Move over Wichita, Peoria, Toledo, and the 88,000 other U.S. municipalities that ban public nudity, and make way for San Francisco, the new puritan capital of the west.
As I’d written before, public nudity is in fact legal in most of San Francisco. Nudists had settled into a small plaza at the entrance to the Castro district, traditional home of the city’s LGBT community, and SF Supervisor Scott Wiener has been proposing a ban on public nudity to get rid of them.
In a move that will secure his political bona fides as a moderate, Wiener convinced the city’s Board of Supervisors to shove the rapidly gentrifying counter-culture mecca into the mainstream with the passage of the controversial nudity ban. The victory means Wiener can now run for statewide or national office – not with the notoriously lefty city as a liability, but with the bragging rights of having tamed the sin city of San Francisco.
In presenting the legislation Wiener, who represents the Castro, basically said his opponents need to stop being so mean. He lamented the “vilification” of straight people and the affluent young families spilling over from neighboring Noe Valley – groups who have been blamed for remaking the Castro in Noe’s image. He rejected the notion that public nudity was an issue of free expression. “I don’t believe having yellow hair is the same thing as hanging out on the corner showing your penis all day,” he said.
Campos represents the neighboring Mission District, which shares an already over-burdened police station with the Castro. He questioned the wisdom of pulling officers away from serious issues to deal with nudity complaints. In response to Wiener’s rant about “vilification,” Campos argued that it cut both ways, and asked if Wiener even tried bringing the two sides together to find a compromise.
When it came time to vote, Campos said “I will not put on this fig leaf. I vote no.”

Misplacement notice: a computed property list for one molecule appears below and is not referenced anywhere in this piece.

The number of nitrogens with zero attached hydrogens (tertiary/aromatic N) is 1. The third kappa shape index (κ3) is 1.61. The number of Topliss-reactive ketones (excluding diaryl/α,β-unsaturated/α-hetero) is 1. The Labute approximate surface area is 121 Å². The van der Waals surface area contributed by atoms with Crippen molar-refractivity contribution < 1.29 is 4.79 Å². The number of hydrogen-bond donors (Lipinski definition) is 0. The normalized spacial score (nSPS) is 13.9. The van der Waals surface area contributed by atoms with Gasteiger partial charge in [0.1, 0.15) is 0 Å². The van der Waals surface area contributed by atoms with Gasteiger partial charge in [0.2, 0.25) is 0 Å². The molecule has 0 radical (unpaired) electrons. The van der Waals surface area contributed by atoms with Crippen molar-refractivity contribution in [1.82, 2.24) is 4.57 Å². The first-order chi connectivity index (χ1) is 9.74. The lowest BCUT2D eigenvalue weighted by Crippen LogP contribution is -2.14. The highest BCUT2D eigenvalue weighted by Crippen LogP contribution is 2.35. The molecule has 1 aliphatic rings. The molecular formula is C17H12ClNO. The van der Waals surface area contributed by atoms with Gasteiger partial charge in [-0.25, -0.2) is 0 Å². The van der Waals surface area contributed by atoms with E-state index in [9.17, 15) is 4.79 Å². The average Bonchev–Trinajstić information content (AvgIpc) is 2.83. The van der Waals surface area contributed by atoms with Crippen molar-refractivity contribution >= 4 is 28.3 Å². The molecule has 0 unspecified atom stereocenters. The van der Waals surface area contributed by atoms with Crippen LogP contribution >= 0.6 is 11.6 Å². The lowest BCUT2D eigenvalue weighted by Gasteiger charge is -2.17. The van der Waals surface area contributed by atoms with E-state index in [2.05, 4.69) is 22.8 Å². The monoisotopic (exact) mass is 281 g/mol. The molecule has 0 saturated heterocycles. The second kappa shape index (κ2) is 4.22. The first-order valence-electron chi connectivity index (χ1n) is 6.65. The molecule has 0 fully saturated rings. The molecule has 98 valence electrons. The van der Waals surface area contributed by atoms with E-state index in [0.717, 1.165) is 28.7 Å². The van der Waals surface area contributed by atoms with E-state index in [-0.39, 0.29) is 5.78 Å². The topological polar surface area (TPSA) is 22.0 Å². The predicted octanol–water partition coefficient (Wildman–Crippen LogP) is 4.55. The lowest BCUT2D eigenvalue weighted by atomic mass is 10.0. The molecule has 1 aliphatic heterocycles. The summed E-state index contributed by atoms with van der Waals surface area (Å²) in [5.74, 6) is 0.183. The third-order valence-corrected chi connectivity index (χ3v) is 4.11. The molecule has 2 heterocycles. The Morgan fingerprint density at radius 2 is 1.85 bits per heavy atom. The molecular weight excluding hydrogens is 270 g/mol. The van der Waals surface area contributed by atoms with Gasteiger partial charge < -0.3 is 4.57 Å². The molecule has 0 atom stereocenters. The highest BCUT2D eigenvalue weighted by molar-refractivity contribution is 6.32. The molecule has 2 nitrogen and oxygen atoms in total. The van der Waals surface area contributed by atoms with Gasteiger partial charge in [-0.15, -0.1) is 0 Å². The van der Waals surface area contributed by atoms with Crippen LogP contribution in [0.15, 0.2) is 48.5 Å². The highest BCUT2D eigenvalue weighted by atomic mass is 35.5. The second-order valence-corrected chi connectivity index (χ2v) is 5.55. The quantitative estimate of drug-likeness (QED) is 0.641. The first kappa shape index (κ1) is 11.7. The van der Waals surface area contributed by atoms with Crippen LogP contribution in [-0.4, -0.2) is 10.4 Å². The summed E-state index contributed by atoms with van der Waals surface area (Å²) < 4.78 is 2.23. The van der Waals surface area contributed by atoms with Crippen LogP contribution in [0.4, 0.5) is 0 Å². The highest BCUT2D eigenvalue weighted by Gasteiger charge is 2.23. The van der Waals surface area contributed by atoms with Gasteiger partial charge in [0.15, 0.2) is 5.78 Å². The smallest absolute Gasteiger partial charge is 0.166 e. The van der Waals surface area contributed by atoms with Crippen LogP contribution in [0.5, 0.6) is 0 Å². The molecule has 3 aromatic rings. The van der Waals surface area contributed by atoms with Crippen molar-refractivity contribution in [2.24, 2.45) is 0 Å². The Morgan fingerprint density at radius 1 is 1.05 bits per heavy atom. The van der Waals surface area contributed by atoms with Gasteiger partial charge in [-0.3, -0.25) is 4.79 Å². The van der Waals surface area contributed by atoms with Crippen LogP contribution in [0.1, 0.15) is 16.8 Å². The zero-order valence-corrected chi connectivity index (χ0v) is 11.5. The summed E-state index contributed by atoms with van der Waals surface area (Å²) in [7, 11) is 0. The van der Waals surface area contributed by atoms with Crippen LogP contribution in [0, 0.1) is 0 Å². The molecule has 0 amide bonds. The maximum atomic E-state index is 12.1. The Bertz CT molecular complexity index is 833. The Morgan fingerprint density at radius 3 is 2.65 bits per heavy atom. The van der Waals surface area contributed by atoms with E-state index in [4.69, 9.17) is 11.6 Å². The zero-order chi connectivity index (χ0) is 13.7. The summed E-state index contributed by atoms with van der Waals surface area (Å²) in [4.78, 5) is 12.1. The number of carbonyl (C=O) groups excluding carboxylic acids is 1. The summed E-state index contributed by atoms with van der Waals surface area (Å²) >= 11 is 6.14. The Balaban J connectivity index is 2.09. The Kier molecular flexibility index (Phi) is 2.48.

Supervisor Christina Olague seemed despondent this was even up for debate, describing the legislation as, “a solution looking for a problem,” and continued, “the media loves issues like nudity, but when we’ve got people dying on the streets… when it comes to priorities, this seems absurd to me.” She said the biggest complaint she gets from constituents is about the homeless, and she wouldn’t move to ban them.
The only supervisor to vocally support Wiener was David Chiu, whose district includes the touristy North Beach and Fisherman’s Wharf. Public nudity was already banned along the waterfront and hadn’t been an issue, but Chiu still expressed concern about preserving those “family oriented areas.” While endorsing the measure, Chiu assured that “[the nudity ban] won’t end the spirit we all love about our city.”
When it came time to vote, many who had remained silent unexpectedly sided with Wiener, handing him an astonishing victory. The room erupted in howls of protest with numerous men and women simultaneously disrobing. The TV feed was promptly cut.
San Francisco native Fennell Skellyman was disappointed about the vote, and the changes he’s seen in his hometown. “Sadly all you have to do is walk down the street and look at all the food too expensive to eat, apartments too expensive to rent, the lack of people of color in a neighborhood founded by ethnic folk, to realize the San Francisco that I grew up with is gone.”
As more people are squeezed out of the city, many are taking up residence in Oakland for its relative affordability, diversity and authenticity. Oakland resident Dianna LaFerry responded to the vote with a plug for her city: “As an Oaklander, I welcome all nudes and ban all prudes!”
For now, the ban excludes certain parades and events, but Wiener’s fans have long caterwauled about the Folsom Street Fair, and his increasingly conservative, monied constituency will be looking to him to finish what he started. Supervisor Campos even asked why public nudity is okay in some situations, but not in others. A question Wiener didn’t answer.